National 16 Days of Activism against GBV launched amid concerns of increased cases in Zimbabwe: Calls made for resources’ mobilisation to deal with scourge

THE National 16 Days of Activism against Gender-Based Violence (GBV) was on Sunday launched amid calls for advocacy to mobilize more national budgets for investments in preventing violence against women and girls.

The launch in Hauna, Manicaland province sadly came as concerns of continued increased gender-based violence (GBV) in Zimbabwe grew over the years with several issues, including poverty and disease outbreak fueling it.

Edward Kallon, UN Resident and Humanitarian Coordinator in Zimbabwe in a statement urged governments to allocate more resources to prevention services for gender-based violence to reduce the tremendous health, legal, and productivity costs that countries continue to bear due to the scourge.

“I am honoured to join you today for the national launch of the 16 Days of Activism Against Gender-Based Violence. This year’s campaign carries the theme “UNITE! Invest to prevent violence against women and girls,” urging governments and stakeholders worldwide to invest in preventing gender-based violence.

“Urgent financial support is necessary to tackle these issues, strengthening international cooperation, monitoring budget allocations, implementing gender-responsive budgeting, and providing resources to women’s rights organizations’ are crucial for lasting, transformative changes for women and girls.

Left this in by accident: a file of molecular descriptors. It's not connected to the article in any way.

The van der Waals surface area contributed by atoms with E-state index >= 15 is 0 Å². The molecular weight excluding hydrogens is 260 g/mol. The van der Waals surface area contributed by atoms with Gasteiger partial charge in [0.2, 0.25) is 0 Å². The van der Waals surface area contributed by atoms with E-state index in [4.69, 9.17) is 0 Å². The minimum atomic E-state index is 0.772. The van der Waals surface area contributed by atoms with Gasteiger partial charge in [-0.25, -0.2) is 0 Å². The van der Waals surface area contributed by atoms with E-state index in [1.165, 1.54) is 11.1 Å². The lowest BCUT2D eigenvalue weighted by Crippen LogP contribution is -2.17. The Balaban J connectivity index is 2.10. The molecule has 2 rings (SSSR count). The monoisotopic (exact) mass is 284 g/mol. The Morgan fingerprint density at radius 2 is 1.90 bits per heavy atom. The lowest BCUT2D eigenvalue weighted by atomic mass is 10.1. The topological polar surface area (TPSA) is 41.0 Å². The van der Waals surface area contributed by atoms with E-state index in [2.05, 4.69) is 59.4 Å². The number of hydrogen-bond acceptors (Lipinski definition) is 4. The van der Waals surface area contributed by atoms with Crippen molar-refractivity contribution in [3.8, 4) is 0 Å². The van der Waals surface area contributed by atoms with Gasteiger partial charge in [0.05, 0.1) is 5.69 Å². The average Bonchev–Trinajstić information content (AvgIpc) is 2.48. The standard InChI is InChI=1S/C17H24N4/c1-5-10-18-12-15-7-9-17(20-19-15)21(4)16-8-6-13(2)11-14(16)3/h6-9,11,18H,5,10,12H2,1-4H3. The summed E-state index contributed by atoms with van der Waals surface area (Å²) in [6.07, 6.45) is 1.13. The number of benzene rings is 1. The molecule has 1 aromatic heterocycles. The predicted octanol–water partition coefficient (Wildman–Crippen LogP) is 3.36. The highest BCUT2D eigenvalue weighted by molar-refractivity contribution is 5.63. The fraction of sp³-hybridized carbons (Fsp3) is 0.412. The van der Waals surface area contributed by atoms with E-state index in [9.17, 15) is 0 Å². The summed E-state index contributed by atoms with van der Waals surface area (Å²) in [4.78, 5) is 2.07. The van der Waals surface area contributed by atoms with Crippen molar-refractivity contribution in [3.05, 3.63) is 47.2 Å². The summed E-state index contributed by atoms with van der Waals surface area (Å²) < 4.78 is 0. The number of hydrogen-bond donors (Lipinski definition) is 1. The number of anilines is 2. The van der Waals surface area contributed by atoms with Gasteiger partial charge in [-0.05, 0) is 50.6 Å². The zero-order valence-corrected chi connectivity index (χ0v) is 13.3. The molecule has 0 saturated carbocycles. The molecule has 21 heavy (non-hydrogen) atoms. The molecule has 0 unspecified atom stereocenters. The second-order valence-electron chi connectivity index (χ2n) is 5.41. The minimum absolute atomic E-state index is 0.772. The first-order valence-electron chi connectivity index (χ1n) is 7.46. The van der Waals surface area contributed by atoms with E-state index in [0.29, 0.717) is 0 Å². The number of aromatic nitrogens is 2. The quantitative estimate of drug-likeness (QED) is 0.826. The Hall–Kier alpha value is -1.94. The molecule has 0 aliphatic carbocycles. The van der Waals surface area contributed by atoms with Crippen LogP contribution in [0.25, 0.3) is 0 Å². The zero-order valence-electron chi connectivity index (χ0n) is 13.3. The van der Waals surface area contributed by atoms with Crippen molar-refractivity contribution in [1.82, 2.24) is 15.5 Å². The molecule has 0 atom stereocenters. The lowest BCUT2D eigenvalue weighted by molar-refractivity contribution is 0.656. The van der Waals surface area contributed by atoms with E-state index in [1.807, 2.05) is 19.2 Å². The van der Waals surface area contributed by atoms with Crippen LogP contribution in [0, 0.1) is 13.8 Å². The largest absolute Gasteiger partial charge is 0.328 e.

Kallon highlighted that as the theme of the 16 days aptly emphasized, financing or investment was a critical element in achieving gender equality (SDG5) and the rest of the SDGs.

“A substantial increase in finance flows is necessary.

“This entails engaging international financial institutions, multilateral development banks, the private sector, remittances, philanthropic foundations, and other sources.

“By embracing an integrated approach, harnessing technology, and innovation, mobilizing financing, and strengthening collaboration and coordination, we can pave the way for gender equality,” said the UN Coordinator.

According to him, it was sad to note that violence against women and girls remained a widespread human rights violation despite the existence of laws to combat such violence, enforcement challenges and discriminatory social norms continue to persist.

“Startling statistics reveal that approximately one in three women and girls experience gender-based violence, inhibiting their potential and contribution to their countries’ development.

“It is time we acknowledge that any form of violence against women and girls is a stain on our humanity and hampers peace, security, and sustainable development. Let us unite to combat all forms of violence and address their underlying causes.

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